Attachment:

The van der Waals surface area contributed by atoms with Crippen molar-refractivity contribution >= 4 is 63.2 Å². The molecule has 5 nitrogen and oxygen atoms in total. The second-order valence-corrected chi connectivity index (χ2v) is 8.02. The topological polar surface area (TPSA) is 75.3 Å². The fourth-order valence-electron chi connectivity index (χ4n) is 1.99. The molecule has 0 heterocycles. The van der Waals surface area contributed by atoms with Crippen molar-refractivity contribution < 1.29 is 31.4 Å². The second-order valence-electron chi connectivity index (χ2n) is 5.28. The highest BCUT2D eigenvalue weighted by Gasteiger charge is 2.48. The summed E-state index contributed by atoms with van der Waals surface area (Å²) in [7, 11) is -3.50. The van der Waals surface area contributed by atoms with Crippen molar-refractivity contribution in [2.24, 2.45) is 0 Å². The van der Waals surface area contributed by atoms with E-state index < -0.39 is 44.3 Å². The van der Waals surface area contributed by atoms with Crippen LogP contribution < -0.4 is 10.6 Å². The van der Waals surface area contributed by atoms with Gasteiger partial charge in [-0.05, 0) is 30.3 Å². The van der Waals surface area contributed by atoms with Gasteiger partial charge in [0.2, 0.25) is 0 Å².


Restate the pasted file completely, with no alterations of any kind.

The van der Waals surface area contributed by atoms with Crippen molar-refractivity contribution >= 4 is 63.2 Å². The molecule has 5 nitrogen and oxygen atoms in total. The second-order valence-corrected chi connectivity index (χ2v) is 8.02. The topological polar surface area (TPSA) is 75.3 Å². The fourth-order valence-electron chi connectivity index (χ4n) is 1.99. The molecule has 0 heterocycles. The van der Waals surface area contributed by atoms with Crippen molar-refractivity contribution < 1.29 is 31.4 Å². The second-order valence-electron chi connectivity index (χ2n) is 5.28. The highest BCUT2D eigenvalue weighted by Gasteiger charge is 2.48. The summed E-state index contributed by atoms with van der Waals surface area (Å²) in [7, 11) is -3.50. The van der Waals surface area contributed by atoms with Crippen molar-refractivity contribution in [2.24, 2.45) is 0 Å². The van der Waals surface area contributed by atoms with E-state index < -0.39 is 44.3 Å². The van der Waals surface area contributed by atoms with Crippen LogP contribution < -0.4 is 10.6 Å². The van der Waals surface area contributed by atoms with Gasteiger partial charge in [-0.05, 0) is 30.3 Å². The van der Waals surface area contributed by atoms with Gasteiger partial charge in [0.2, 0.25) is 0 Å².